Why Does My Dog Have Bad Breath?

More on PawNation: bad breath, BadBreath, dog breath, DogBreath, veterinarian

Dog's bad breath pictureFlickr/JW Ogden

Your pooch comes to you for kisses and you get a whiff of something horrible. No doubt about it: Your dog has some nasty breath. What causes it and how can you prevent it? We sought out an expert, veterinarian Donna J. Spector, of the VCA Animal Hospitals, to answer our questions. Here is what she had to tell us about stinky dog breath and how to make your dog's smooches minty fresh again.

What causes bad breath in dogs?
Bad breath is just a minor symptom of the more serious periodontal disease occurring in your dog's mouth. Periodontal disease is one of the most common and serious dog health problems, affecting approximately 80% of dogs by age 3! It can result in tooth and gum infections, pain, loss of teeth, and even organ damage in dogs.

Could bad breath be a sign of illness in dogs?
In addition to dental/periodontal disease, bad breath can be a sign of other mouth problems (abscesses, growths, etc), digestive ailments, kidney failure, diabetes, or other more serious illnesses. Pets with these problems usually have signs other than just bad breath.

What are some ways to cure bad breath in dogs?
You must get to the "root" of the problem! Start with a thorough examination and dental cleaning with your veterinarian, and then start twice daily tooth brushing to prevent periodontal disease and bad breath. While you are getting up to par on teeth cleaning, give your dog juiced parsley leaves or fennel. These fresh herbs have antibacterial properties and can help mask the bad breath.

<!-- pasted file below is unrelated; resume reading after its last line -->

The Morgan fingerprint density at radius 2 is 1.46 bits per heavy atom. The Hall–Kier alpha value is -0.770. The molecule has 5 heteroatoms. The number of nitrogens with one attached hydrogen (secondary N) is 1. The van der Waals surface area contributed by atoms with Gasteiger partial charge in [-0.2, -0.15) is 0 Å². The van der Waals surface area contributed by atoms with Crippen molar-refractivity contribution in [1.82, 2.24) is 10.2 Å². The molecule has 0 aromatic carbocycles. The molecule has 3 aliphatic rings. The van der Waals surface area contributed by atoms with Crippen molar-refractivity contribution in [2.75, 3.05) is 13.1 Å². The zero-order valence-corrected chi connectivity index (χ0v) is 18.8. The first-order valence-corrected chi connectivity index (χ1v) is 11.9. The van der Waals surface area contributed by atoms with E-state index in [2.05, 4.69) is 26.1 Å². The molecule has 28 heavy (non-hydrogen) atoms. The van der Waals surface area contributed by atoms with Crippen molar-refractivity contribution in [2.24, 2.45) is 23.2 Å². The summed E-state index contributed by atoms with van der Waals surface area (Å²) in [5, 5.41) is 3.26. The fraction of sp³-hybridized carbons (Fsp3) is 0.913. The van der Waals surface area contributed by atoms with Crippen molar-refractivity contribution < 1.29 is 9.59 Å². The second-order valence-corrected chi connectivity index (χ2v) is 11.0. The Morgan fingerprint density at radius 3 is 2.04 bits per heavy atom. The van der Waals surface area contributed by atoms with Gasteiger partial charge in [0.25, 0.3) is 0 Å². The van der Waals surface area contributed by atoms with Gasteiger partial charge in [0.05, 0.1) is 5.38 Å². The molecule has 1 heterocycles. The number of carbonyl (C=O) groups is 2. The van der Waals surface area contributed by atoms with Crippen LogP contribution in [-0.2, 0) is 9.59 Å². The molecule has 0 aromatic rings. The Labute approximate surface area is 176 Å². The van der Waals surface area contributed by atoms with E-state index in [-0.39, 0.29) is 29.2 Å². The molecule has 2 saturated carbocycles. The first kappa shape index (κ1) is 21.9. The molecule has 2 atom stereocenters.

What are some ways to prevent a dog's bad breath?
In addition to twice daily tooth brushing and regular dental checkups (at least once yearly!), ask your veterinarian if your dog needs special dental treats or a more rigorous dental care plan to help keep the bad breath away and maintain your dog's health for years to come.

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Jayden Eden

I never knew that you could even try brushing your dog's teeth. I wouldn't dare risk getting bit. I would rather have someone who knows what they are doing clean them. I should probably do that because my dog's breath is really stinky.
Jayden Eden | http://www.gulfportveterinarian.com/

March 27 2014 at 9:42 PM Report abuse rate up rate down Reply
Anne Lawrence

So, basically, if you brush your dog's teeth as much as you brush your own, they'll never suffer from halitosis? That's fantastic! I'm definitely going to start doing this with my dog today. http://www.animalcarecenters.net/

January 10 2014 at 11:23 AM Report abuse rate up rate down Reply

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